Sales professionals work with all kinds of industries, companies, people and cultures. Whether you work with lawyers, doctors, biologists, mechanics or procurement, they all have their own unique language. I’ve worked among CTOs, CIOs CEOs, VPs and the like, and while I consider myself a very good salesperson, I wasn’t always speaking their language, which cost me closing deals.
A little over a year ago I started working with Sourcing Industry Group (SIG), which provides thought leadership, training and networking opportunities to executives in sourcing, procurement, outsourcing, shared services and risk from Fortune 500 and Global 1000 companies. I admit, I hadn’t worked with many people in procurement, supply chain or sourcing, but I had sent many RFPs, RFQs and contracts through procurement departments that never received a response, feedback or anything, which further compounded my frustration.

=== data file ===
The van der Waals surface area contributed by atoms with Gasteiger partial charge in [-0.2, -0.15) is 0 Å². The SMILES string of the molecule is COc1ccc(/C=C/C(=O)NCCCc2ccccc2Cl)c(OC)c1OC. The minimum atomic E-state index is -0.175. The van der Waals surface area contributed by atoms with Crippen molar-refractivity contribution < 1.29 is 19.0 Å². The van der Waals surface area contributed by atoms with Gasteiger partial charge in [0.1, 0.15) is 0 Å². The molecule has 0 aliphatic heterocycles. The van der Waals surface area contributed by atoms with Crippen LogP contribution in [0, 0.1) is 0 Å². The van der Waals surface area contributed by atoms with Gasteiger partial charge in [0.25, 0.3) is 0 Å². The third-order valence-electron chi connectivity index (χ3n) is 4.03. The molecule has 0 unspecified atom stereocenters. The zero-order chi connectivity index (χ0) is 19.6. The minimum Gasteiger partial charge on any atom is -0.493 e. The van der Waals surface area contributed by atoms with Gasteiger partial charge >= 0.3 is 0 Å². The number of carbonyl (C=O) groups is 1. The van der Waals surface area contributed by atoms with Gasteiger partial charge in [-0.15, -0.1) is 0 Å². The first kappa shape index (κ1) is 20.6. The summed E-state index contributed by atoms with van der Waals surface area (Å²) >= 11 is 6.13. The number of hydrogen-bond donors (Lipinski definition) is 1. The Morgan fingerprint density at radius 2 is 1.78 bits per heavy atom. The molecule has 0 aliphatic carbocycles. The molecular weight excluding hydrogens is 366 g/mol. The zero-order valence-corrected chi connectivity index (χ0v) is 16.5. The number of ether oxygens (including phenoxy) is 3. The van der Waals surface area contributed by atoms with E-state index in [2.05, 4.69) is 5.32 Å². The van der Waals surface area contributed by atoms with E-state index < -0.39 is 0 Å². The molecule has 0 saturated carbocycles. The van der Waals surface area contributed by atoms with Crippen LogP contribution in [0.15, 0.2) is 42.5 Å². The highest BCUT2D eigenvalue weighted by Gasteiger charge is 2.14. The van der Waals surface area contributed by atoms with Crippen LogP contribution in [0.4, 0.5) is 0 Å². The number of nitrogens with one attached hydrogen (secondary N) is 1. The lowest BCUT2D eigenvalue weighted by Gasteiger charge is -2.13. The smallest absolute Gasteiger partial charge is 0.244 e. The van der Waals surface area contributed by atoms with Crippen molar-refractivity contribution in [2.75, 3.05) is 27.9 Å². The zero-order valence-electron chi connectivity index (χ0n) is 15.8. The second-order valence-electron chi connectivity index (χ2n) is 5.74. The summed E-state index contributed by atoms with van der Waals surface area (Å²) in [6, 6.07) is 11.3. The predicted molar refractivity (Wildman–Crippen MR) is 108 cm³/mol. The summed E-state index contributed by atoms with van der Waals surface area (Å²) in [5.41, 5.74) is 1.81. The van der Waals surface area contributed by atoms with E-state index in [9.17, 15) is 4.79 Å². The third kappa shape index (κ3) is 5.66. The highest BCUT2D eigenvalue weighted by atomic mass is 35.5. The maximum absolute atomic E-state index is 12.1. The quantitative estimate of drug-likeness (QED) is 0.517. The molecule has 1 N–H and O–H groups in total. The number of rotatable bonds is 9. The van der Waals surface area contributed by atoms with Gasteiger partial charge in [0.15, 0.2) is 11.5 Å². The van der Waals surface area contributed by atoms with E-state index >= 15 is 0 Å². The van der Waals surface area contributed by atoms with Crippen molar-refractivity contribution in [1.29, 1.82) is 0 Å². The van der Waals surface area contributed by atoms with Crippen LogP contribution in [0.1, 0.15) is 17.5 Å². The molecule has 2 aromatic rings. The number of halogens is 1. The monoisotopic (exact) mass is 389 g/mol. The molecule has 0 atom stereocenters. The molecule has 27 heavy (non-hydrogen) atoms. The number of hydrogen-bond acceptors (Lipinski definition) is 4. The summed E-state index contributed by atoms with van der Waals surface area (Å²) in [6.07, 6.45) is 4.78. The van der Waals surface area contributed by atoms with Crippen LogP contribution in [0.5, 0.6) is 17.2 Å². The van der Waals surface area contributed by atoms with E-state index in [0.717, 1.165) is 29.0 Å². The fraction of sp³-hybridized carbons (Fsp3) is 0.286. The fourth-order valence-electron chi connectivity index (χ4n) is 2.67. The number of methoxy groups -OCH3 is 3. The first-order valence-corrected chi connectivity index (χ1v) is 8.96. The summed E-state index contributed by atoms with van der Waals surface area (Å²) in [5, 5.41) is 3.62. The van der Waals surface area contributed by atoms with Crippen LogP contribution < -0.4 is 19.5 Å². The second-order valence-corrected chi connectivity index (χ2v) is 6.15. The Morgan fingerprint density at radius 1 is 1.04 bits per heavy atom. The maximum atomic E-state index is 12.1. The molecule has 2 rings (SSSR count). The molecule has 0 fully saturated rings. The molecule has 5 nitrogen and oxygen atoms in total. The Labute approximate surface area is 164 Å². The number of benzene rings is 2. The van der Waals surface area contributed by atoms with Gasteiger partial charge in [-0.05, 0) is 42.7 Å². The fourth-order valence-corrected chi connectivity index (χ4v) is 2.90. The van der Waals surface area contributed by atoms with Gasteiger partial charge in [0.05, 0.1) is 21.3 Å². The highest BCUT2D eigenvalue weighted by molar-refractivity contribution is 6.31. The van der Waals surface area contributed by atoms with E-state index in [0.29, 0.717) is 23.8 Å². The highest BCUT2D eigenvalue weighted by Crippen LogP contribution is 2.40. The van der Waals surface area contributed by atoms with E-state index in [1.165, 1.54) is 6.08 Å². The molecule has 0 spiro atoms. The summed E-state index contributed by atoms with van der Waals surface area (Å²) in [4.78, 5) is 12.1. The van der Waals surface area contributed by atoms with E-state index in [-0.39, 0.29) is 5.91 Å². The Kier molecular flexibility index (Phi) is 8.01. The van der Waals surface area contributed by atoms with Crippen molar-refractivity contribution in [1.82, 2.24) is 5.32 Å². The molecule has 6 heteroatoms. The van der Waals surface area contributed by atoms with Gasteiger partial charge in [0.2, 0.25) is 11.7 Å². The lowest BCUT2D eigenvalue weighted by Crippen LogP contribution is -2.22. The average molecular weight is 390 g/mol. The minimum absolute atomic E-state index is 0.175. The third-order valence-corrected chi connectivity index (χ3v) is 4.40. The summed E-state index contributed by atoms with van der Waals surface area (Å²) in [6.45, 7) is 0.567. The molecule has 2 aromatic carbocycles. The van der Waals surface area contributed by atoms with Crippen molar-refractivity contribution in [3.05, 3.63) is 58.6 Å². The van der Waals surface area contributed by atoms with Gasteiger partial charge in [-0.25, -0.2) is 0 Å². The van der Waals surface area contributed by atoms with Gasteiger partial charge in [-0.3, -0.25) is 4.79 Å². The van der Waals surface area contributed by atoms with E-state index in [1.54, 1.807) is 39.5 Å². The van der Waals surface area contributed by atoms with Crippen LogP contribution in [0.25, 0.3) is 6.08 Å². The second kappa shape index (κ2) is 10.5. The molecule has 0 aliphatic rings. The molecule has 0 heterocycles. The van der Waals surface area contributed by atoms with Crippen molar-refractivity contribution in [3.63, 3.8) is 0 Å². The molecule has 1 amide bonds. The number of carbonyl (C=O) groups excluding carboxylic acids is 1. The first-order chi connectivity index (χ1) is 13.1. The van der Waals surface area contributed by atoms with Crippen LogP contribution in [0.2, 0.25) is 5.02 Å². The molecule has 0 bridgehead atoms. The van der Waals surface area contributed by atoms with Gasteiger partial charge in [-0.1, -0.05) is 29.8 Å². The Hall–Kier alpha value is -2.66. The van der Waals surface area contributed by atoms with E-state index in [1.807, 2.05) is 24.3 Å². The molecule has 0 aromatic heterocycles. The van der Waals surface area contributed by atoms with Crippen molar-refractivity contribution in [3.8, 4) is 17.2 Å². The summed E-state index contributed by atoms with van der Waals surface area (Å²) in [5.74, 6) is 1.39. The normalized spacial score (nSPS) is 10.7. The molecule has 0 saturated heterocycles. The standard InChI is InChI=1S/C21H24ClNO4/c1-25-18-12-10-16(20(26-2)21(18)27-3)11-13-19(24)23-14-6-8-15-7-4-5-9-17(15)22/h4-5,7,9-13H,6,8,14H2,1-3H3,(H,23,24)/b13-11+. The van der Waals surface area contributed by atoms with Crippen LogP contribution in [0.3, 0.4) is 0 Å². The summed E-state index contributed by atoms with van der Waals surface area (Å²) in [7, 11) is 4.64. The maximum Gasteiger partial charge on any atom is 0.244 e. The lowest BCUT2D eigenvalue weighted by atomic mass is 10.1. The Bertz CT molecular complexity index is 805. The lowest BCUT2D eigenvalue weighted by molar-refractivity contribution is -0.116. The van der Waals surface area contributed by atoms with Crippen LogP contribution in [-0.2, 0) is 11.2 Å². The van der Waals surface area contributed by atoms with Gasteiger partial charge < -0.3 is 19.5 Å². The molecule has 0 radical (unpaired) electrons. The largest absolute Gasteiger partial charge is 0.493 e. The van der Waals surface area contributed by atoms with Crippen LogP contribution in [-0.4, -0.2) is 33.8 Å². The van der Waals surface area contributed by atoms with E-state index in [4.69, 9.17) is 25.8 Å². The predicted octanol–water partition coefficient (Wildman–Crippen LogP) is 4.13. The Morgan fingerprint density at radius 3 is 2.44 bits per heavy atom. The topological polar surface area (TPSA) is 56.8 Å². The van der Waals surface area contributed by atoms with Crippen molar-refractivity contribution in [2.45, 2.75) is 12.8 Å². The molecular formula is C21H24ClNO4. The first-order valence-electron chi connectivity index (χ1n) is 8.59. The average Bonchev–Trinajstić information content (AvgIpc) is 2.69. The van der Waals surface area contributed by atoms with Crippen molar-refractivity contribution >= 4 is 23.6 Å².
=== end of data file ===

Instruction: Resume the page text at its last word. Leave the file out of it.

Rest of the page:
Brie Pritchard, Director of Business Development, Sourcing Industry Group
Outlined here is information about the upcoming changes and benefits of your C3PRMP designation, as well as a profile of our students.
What changes are coming to SIG University’s C3PRMP program in January 2020?
In January 2020, the duration of SIG University's C3PRMP program will be extended from eight weeks to 10 weeks. Multiple-choice review questions at the end of each module will test all students’ knowledge and require a minimum passing score of 80%.